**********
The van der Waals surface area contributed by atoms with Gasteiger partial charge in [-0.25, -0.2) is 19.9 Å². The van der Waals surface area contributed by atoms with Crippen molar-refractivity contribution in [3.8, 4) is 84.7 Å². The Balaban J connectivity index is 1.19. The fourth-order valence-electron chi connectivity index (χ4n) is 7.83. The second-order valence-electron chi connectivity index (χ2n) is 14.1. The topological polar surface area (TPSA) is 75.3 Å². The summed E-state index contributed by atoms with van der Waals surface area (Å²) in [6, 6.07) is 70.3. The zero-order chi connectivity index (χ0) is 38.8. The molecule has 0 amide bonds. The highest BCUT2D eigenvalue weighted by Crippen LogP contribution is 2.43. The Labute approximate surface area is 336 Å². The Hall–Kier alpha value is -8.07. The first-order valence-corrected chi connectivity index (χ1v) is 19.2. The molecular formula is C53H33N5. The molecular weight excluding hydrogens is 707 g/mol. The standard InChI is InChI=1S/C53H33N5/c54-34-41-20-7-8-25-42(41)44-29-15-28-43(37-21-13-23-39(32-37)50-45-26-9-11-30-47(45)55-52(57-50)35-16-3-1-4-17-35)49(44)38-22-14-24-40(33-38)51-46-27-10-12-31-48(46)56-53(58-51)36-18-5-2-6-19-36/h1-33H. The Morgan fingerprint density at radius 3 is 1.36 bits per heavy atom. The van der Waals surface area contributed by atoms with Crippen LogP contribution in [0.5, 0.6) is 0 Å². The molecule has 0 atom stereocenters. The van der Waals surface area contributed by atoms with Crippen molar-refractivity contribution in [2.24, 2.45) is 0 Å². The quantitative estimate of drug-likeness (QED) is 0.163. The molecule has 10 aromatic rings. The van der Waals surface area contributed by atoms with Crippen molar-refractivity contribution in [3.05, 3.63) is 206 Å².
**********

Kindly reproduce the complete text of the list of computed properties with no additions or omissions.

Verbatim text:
The van der Waals surface area contributed by atoms with Gasteiger partial charge in [-0.25, -0.2) is 19.9 Å². The van der Waals surface area contributed by atoms with Crippen molar-refractivity contribution in [3.8, 4) is 84.7 Å². The Balaban J connectivity index is 1.19. The fourth-order valence-electron chi connectivity index (χ4n) is 7.83. The second-order valence-electron chi connectivity index (χ2n) is 14.1. The topological polar surface area (TPSA) is 75.3 Å². The summed E-state index contributed by atoms with van der Waals surface area (Å²) in [6, 6.07) is 70.3. The zero-order chi connectivity index (χ0) is 38.8. The molecule has 0 amide bonds. The highest BCUT2D eigenvalue weighted by Crippen LogP contribution is 2.43. The Labute approximate surface area is 336 Å². The Hall–Kier alpha value is -8.07. The first-order valence-corrected chi connectivity index (χ1v) is 19.2. The molecular formula is C53H33N5. The molecular weight excluding hydrogens is 707 g/mol. The standard InChI is InChI=1S/C53H33N5/c54-34-41-20-7-8-25-42(41)44-29-15-28-43(37-21-13-23-39(32-37)50-45-26-9-11-30-47(45)55-52(57-50)35-16-3-1-4-17-35)49(44)38-22-14-24-40(33-38)51-46-27-10-12-31-48(46)56-53(58-51)36-18-5-2-6-19-36/h1-33H. The Morgan fingerprint density at radius 3 is 1.36 bits per heavy atom. The van der Waals surface area contributed by atoms with Crippen LogP contribution in [0.5, 0.6) is 0 Å². The molecule has 0 atom stereocenters. The van der Waals surface area contributed by atoms with Crippen molar-refractivity contribution in [2.24, 2.45) is 0 Å². The quantitative estimate of drug-likeness (QED) is 0.163. The molecule has 10 aromatic rings. The van der Waals surface area contributed by atoms with Crippen molar-refractivity contribution in [3.05, 3.63) is 206 Å².